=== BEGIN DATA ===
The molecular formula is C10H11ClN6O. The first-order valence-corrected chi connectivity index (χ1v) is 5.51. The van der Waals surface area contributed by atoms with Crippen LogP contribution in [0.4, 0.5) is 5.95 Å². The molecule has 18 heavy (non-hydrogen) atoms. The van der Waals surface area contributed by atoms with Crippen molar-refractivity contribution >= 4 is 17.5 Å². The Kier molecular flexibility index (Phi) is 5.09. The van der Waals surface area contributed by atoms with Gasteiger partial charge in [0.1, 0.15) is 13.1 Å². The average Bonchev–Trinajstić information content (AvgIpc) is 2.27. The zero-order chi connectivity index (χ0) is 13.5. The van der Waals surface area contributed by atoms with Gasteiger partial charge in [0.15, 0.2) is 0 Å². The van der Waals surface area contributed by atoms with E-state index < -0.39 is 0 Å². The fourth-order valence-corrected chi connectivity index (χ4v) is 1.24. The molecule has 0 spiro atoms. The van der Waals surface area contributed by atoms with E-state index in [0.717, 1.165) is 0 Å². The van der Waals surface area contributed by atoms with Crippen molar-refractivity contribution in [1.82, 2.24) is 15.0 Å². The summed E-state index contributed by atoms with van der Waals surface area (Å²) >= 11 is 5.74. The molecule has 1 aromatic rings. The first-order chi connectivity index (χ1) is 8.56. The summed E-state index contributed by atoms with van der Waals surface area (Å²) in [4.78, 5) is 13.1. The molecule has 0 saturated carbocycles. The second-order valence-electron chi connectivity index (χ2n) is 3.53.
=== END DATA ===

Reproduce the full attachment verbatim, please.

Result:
The molecular formula is C10H11ClN6O. The first-order valence-corrected chi connectivity index (χ1v) is 5.51. The van der Waals surface area contributed by atoms with Crippen LogP contribution in [0.4, 0.5) is 5.95 Å². The molecule has 18 heavy (non-hydrogen) atoms. The van der Waals surface area contributed by atoms with Crippen molar-refractivity contribution >= 4 is 17.5 Å². The Kier molecular flexibility index (Phi) is 5.09. The van der Waals surface area contributed by atoms with Gasteiger partial charge in [0.1, 0.15) is 13.1 Å². The average Bonchev–Trinajstić information content (AvgIpc) is 2.27. The zero-order chi connectivity index (χ0) is 13.5. The van der Waals surface area contributed by atoms with Gasteiger partial charge in [0.15, 0.2) is 0 Å². The van der Waals surface area contributed by atoms with E-state index < -0.39 is 0 Å². The fourth-order valence-corrected chi connectivity index (χ4v) is 1.24. The molecule has 0 spiro atoms. The van der Waals surface area contributed by atoms with E-state index in [0.717, 1.165) is 0 Å². The van der Waals surface area contributed by atoms with Crippen molar-refractivity contribution in [1.82, 2.24) is 15.0 Å². The summed E-state index contributed by atoms with van der Waals surface area (Å²) >= 11 is 5.74. The molecule has 1 aromatic rings. The first-order chi connectivity index (χ1) is 8.56. The summed E-state index contributed by atoms with van der Waals surface area (Å²) in [4.78, 5) is 13.1. The molecule has 0 saturated carbocycles. The second-order valence-electron chi connectivity index (χ2n) is 3.53.